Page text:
Video Captions: They are for Everyone

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According to principles of Universal Design for Learning, because learners vary in how they can become interested or motivated to learn, it is crucial to provide multiple ways to engage learners (Meyer, Rose, & Gordon, 2014).  One medium to consider is video, which, when well-planned, can engage students and facilitate a sense of community.  However, when designing instruction, it is important to ensure that materials are usable and accessible to individuals with a range of abilities, ages, disabilities, ethnic backgrounds, language skills, experiences, and learning style.

One consideration is ensuring that video content offers captions. Captions are defined as “…on-screen text descriptions that display a video product’s dialogue, identify speakers, and describe other relevant sounds that are otherwise inaccessible to people who are deaf or hard of hearing. Captions are synchronized with the video image so that viewers have equivalent access to the content that is originally presented in sound, regardless of whether they receive that content via audio or text.”  (http://www.washington.edu/accessit/print.html?ID=1050)

Closed Caption Example

While one might assume that captions would be helpful primarily to students with a hearing impairment, in reality, all students with a range of abilities could also benefit. These include students with a learning disability, individuals whose first language is different than the language spoken in the video, students who watch the video in a noise environment, or any student who might benefit from both reading captions and listening to the accompanying audio. Findings from a recently released national survey of college students seems to support this practice, revealing that 35% of students said they always or often used closed captions when they were available, while 52% said they used them because they aid with comprehension (Linder, 2016). The study found that approximately 46% used transcripts for the same reason.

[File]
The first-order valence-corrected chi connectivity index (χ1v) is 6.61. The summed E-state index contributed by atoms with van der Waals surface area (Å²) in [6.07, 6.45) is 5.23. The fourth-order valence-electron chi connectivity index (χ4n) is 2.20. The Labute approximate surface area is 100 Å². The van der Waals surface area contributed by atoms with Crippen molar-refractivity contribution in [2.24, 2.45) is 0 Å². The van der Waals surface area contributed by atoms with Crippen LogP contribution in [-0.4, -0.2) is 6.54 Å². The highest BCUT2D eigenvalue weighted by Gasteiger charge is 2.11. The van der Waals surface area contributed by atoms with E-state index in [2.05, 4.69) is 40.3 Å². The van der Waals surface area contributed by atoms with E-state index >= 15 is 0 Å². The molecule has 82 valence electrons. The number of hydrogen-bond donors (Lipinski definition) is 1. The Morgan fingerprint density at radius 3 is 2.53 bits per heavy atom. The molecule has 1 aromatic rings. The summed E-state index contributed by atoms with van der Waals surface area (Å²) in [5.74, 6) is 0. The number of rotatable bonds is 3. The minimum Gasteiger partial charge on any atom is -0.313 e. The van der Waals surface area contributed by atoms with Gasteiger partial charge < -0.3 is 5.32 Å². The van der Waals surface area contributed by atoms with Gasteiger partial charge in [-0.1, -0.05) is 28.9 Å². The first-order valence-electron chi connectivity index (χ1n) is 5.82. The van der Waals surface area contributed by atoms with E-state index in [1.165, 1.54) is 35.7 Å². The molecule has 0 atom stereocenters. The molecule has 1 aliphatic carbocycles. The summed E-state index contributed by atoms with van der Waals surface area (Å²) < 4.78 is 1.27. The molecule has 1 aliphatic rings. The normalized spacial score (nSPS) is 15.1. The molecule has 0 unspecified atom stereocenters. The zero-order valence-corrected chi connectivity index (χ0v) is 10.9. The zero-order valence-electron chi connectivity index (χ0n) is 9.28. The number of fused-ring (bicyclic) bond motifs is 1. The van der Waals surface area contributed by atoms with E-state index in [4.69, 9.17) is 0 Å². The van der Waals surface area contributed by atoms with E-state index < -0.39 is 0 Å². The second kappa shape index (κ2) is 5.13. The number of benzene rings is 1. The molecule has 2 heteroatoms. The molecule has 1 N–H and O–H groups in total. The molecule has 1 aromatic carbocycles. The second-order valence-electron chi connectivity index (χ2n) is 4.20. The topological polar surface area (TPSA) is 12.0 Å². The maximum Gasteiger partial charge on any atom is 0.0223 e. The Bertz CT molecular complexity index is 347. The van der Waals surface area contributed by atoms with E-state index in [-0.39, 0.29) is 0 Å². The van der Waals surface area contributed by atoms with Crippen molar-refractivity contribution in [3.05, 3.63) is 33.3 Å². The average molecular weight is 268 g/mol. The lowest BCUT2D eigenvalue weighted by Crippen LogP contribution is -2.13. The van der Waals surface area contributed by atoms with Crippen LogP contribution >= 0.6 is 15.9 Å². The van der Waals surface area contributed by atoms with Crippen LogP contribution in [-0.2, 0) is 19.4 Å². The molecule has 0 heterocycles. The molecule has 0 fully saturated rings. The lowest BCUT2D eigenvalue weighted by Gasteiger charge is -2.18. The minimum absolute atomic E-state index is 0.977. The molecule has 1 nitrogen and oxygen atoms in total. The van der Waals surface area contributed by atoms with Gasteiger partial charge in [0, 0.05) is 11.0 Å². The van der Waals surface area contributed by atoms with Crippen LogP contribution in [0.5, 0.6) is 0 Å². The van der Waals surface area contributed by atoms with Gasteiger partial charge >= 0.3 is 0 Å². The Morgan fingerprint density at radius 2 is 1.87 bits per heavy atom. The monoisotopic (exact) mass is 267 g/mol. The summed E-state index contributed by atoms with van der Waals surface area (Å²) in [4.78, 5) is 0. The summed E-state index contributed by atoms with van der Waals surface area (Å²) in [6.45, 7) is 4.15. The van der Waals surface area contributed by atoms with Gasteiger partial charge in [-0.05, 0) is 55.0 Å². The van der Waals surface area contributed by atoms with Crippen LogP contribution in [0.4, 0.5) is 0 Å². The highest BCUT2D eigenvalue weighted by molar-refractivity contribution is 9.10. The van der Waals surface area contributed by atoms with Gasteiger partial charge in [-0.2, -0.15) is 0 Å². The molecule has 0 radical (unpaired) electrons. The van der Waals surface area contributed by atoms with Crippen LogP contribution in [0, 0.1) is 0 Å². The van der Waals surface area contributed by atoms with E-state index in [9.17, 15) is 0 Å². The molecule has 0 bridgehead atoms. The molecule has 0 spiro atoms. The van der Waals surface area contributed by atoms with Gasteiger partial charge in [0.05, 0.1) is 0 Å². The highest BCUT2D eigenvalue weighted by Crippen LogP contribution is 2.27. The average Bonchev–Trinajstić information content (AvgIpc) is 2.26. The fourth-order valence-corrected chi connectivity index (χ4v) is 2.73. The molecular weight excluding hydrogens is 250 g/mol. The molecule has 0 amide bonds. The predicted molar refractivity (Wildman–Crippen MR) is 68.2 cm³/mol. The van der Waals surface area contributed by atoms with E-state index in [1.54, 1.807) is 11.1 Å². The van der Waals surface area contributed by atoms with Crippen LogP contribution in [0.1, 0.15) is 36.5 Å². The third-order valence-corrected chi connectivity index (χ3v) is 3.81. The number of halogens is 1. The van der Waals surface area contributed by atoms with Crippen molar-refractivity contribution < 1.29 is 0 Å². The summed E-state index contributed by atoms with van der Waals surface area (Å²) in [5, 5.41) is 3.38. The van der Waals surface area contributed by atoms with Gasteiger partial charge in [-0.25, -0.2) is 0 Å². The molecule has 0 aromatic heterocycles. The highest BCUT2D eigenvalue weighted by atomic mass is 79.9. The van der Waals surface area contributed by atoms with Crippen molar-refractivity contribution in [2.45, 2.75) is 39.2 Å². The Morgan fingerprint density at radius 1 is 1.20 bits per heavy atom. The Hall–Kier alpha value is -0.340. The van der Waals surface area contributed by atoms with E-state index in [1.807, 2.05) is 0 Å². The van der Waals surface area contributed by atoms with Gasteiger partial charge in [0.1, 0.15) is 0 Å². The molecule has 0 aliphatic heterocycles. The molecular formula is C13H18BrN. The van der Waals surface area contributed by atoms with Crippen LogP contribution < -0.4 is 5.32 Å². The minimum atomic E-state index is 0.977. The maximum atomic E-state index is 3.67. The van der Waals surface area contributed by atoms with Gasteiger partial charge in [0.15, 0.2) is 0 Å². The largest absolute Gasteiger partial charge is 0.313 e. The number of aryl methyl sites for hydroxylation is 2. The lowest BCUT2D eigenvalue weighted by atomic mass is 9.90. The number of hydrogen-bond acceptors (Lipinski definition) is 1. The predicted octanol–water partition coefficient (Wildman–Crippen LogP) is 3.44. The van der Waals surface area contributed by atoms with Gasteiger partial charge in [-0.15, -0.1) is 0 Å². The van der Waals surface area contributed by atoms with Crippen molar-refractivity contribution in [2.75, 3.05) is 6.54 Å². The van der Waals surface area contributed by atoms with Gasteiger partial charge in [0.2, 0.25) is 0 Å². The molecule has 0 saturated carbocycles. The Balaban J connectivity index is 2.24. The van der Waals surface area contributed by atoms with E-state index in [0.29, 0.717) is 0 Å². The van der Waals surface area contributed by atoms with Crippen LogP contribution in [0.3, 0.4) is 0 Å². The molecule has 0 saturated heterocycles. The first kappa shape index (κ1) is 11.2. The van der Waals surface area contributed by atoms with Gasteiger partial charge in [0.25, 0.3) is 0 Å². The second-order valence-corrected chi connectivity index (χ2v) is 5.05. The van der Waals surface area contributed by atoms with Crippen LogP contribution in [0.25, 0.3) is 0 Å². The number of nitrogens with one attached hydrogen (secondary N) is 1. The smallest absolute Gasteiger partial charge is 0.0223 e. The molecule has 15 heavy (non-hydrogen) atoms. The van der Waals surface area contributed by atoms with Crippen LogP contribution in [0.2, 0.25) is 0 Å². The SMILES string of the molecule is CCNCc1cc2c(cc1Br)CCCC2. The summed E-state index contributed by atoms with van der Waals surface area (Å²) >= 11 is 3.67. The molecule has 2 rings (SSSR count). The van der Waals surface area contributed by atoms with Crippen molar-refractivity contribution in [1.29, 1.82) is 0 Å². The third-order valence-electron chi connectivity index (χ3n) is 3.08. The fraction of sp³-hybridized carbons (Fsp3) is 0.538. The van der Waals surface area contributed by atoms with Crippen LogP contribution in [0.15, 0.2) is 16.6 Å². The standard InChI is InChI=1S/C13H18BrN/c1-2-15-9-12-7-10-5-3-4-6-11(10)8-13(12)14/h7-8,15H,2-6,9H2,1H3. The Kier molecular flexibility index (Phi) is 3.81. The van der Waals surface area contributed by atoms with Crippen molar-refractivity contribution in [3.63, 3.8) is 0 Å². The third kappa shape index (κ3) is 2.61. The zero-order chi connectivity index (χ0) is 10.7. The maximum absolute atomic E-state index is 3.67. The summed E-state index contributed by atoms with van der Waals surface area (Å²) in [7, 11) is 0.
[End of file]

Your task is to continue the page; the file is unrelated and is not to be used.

Faculty Development and Instructional Design Center is available to help faculty who want to learn to add captions to videos they have created, through a time-saving process that does not require directly transcribing the video. The basic steps are:

  1. Record a video using a video camera, smartphone, screencasting software, or other means.
  2. Upload the video to YouTube as a Private video. This prevents the video from being seen by anyone but the owner.
  3. Once YouTube has processed automatic caption for the video, download the captions as a .srt file.
  4. Open the .srt file using a text editor and edit the text as necessary to be more accurate.
  5. Upload the video and the .srt file to the MEDIAL server to embed the video in your course. On MEDIAL, you can protect the video by using the Personal security setting, so the video is only available to the owner and the students in the course.

If you have written a script, you can upload it to YouTube’s Closed Captions editor, and YouTube will automatically synchronize the script with the video. This is more accurate than the automatic captions, and you won’t have to edit the .srt for accuracy. Once YouTube has processed the captions, you can download the .srt file and then continue with step 5 (upload to MEDIAL).